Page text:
177 files

However the details were scant, and the Foreign Office files would very likely have contained greater detail. It is not 100% clear when these files were destroyed, but it could have been around 2008 and 2010. I was now concerned that this shredding might not have been a one off and could have carried on well into the 1980s. So, I made another Freedom of Information request about destruction of documents from 1981 to 1987, that would cover the first major phase of the conflict. The department then said it has destroyed 177 files on Sri Lanka from 1981 to 1985. The file titles include:

- Training of Sri Lankan armed forces by British personnel
- Defence attaches reports
- Arms sales to Sri Lanka
- Aircraft sales to Sri Lanka
- Export license applications for Sri Lanka
- Tea
- Victoria dam project
- Police training for Sri Lanka
- Applications for political asylum from Sri Lanka
- Sri Lanka interest in Northern Ireland as a military problem
- UK military assistance to Sri Lanka

These files were destroyed between 12 June 2014 and 2 November 2015 – this is significant because in May 2014, the Foreign Office apologised to leading historians for destroying colonial-era files about Britain’s dirty wars during the so-called ‘End of Empire’. Perhaps more alarmingly, I found that the Foreign Office intends to destroy 40 files on Sri Lanka from 1986 to 1987. The file titles include:

- Political asylum applications from Sri Lankans
- UK security assistance to Sri Lanka
- Training of Sri Lankan armed forces in the UK
- Defence attaches reports Sri Lanka
- Export licence applications (i.e. arms sales, 9 files)
- UK aid to Sri Lanka
- Detention of British nationals in Sri Lanka
- Terrorist activity in Sri Lanka against British nationals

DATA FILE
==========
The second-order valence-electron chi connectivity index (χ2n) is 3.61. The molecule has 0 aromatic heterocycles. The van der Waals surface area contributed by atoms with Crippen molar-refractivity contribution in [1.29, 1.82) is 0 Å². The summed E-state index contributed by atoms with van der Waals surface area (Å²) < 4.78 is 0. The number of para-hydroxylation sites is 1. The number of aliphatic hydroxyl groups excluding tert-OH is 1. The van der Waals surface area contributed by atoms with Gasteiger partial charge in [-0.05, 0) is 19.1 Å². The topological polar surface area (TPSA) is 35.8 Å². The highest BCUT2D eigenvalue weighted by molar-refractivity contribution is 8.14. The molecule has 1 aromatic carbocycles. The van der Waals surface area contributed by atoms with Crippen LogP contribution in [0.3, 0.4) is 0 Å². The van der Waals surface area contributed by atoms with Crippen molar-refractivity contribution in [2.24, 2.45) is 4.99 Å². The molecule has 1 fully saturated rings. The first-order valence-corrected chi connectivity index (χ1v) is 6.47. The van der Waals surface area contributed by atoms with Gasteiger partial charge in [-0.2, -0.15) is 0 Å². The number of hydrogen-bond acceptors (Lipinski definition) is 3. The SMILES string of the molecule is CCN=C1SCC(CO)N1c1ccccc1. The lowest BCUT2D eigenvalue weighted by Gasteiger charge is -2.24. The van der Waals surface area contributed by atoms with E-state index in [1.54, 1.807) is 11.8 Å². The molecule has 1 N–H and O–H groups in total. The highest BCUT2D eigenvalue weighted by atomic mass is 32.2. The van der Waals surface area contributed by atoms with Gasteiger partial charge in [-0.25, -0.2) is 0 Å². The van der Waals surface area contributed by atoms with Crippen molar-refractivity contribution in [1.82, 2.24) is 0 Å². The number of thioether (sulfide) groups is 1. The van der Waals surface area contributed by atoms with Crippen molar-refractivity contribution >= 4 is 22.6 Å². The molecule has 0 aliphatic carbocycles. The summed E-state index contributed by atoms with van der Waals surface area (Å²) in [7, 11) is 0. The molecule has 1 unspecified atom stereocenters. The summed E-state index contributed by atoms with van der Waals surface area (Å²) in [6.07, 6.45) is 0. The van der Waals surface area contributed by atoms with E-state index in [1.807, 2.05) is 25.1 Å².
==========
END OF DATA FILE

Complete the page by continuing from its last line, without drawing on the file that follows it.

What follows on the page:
As some readers may know, I have previously written or spoken about aspects of Britain’s counter-insurgency support for Sri Lanka that took place in the 70s and 80s. I testified at the second Peoples Tribunal on Sri Lanka, and wrote the pamphlets Britain’s Dirty War and Exporting Police Death Squads. This year I plan to publish far more of my findings, that will also make clear the severity of this destruction – in terms of exactly what British involvement Whitehall wanted to hide.

For now though it seems urgent that the Foreign Office is challenged about its casual attitude towards preserving Tamil history. As a journalist I have exposed the destruction by writing newspaper articles about it, and several people have written to their MPs. However, I am yet to see a single British politician raise this issue in Parliament, or any lawyer try to challenge the legal basis for what some might regard as sheer vandalism. Burning books was the stuff of Nazi bonfires, but shredding history seems to be a very British tradition.☐

Phil Miller



More articles by Phil Miller:

08.08.2013  Vedanta’s oil: The British oil interest in Sri Lanka
14.01.2014   UK let SAS veterans coach Sri Lanka in 1984
16.06.2015  In the Shadow of Military: Sri Lanka’s ‘new democracy’ and Tamil people
25.05.2018  Britain destroys files on military dealings with Sri Lanka

Related external links:

14.01.2014   Britain allowed ex-SAS officers to train Sri Lankans as Tamil Tigers rebelled
31.03.2016  Secret Documents Reveal How Britain Funded Possible War Crimes in Sri Lanka
23.05.2018  Files on Tamil Tigers and MI5 in Sri Lanka erased at Foreign Office
21.01.2019  Foreign Office admits to destroying hundreds of files from the start of Tamil uprising in Sri Lanka